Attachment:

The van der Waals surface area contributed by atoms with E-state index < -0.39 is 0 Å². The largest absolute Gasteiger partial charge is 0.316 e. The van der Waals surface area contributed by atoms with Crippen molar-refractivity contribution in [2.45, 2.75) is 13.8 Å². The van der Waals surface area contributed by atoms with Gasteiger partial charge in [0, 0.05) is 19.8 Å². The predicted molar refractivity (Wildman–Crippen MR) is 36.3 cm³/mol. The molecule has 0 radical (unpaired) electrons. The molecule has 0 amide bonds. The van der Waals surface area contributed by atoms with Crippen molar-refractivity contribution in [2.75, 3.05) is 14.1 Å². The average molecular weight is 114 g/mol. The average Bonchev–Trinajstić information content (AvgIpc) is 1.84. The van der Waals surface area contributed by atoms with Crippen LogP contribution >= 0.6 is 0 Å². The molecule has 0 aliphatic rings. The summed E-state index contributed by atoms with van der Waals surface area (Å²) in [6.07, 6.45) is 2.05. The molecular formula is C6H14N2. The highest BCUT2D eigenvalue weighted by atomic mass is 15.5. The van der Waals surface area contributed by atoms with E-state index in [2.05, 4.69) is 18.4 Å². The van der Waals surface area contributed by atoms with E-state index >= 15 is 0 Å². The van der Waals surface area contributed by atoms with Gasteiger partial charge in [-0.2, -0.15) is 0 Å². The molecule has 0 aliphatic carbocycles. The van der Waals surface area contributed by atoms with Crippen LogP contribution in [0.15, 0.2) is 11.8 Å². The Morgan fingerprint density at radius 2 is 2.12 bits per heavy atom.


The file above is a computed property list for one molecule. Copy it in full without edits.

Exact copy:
The van der Waals surface area contributed by atoms with E-state index < -0.39 is 0 Å². The largest absolute Gasteiger partial charge is 0.316 e. The van der Waals surface area contributed by atoms with Crippen molar-refractivity contribution in [2.45, 2.75) is 13.8 Å². The van der Waals surface area contributed by atoms with Gasteiger partial charge in [0, 0.05) is 19.8 Å². The predicted molar refractivity (Wildman–Crippen MR) is 36.3 cm³/mol. The molecule has 0 radical (unpaired) electrons. The molecule has 0 amide bonds. The van der Waals surface area contributed by atoms with Crippen molar-refractivity contribution in [2.75, 3.05) is 14.1 Å². The average molecular weight is 114 g/mol. The average Bonchev–Trinajstić information content (AvgIpc) is 1.84. The van der Waals surface area contributed by atoms with Crippen LogP contribution >= 0.6 is 0 Å². The molecule has 0 aliphatic rings. The summed E-state index contributed by atoms with van der Waals surface area (Å²) in [6.07, 6.45) is 2.05. The molecular formula is C6H14N2. The highest BCUT2D eigenvalue weighted by atomic mass is 15.5. The van der Waals surface area contributed by atoms with E-state index in [2.05, 4.69) is 18.4 Å². The van der Waals surface area contributed by atoms with E-state index >= 15 is 0 Å². The van der Waals surface area contributed by atoms with Gasteiger partial charge in [-0.2, -0.15) is 0 Å². The molecule has 0 aliphatic carbocycles. The van der Waals surface area contributed by atoms with Crippen LogP contribution in [0.15, 0.2) is 11.8 Å². The Morgan fingerprint density at radius 2 is 2.12 bits per heavy atom.